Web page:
SUMMARY: Inserting odd-shaped media into slot loader CD and DVD players can cause damage.
While many CD and DVD drives load media via a tray, some devices are called slot loaders in that you insert media into a slot in the front of the CD/DVD player/writer.
Slot loaders can have a problem dealing with odd-shaped CDs and DVDs. These may be distributed for promotional reasons such as CD business cards, or these may be made just for variety so a particular CD or DVD sticks out from the rest. While these types of disks are readable on most all CD/DVD devices, it is recommended not to insert these into slot loaders.
If you insert the CD/DVD incorrectly (even just slightly off), if you have to forcefully eject the CD/DVD (this is usually done via a paper clip in a small manual eject hole) if you cannot get the player to eject the medium, or if the player gets jostled during media playback, it is very possible that the media can become jammed. This can damage a drive, especially if you have to attempt a forced-eject as mentioned above.
If the CD/DVD drive is an external device, you may just have to replace that device. If the drive is an internal drive you may have to bring the entire computer to a service center for repair, potentially costing you hundreds of dollars - all because you wanted to play a CD or DVD.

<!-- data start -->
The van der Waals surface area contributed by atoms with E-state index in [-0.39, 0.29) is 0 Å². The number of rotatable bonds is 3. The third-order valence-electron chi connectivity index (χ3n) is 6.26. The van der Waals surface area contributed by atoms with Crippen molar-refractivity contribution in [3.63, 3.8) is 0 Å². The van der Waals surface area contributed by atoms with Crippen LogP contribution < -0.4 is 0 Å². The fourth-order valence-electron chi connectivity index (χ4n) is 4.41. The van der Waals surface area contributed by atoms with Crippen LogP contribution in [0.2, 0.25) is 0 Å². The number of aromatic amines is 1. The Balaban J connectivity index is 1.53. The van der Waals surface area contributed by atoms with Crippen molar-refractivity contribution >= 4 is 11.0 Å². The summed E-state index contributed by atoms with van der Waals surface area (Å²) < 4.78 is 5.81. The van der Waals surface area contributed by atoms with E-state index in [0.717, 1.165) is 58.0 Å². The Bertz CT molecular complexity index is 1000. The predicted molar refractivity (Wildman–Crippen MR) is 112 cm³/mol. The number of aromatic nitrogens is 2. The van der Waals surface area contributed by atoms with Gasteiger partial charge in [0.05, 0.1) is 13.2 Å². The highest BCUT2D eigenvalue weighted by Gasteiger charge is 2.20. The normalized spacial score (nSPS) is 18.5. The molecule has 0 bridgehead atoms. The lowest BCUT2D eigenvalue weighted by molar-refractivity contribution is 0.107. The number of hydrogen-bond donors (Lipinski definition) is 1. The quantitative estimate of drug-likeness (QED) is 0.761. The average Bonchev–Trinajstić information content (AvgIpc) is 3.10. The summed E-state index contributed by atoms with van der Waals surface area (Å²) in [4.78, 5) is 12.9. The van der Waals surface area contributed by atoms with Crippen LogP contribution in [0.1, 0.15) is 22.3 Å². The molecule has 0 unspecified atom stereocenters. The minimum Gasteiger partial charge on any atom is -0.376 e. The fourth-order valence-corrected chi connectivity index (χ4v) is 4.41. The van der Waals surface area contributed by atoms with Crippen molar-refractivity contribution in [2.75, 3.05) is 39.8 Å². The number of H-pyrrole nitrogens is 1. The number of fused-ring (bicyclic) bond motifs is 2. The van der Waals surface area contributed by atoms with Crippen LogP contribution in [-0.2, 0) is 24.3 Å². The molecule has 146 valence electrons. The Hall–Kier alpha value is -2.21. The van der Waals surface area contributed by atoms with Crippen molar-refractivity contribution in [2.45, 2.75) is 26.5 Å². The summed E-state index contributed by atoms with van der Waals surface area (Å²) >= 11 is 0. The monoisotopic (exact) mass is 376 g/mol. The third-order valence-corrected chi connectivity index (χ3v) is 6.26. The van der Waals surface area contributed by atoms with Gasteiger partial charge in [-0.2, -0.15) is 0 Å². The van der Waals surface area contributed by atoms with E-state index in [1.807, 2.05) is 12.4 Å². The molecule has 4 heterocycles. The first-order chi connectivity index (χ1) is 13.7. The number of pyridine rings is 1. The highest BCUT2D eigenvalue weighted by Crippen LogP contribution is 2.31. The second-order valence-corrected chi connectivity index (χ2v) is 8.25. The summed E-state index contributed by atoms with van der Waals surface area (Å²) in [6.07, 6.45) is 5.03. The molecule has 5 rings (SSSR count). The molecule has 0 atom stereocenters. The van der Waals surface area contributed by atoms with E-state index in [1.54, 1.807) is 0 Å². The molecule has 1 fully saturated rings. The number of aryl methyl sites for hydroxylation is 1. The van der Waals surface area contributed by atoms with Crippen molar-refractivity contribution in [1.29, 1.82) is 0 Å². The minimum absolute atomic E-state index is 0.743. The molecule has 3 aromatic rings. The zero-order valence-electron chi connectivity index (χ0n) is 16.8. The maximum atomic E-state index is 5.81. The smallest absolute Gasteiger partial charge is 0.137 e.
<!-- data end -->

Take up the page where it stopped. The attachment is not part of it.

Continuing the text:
If you receive one of these CDs/DVDs, either find a computer with a CD or DVD drive that loads with a tray, see if the information is available on the Internet, or ask the distributor for a "normal" CD.
Return to the CDs and DVDs page.
The MalekTips website was created in 1998 by Andrew Malek of Envision Programming. The page's goal is to freely disperse computer-related tips, hints, and informative articles. Tips are organized to be easy to find, and are presented clearly, in easy-to-understand language.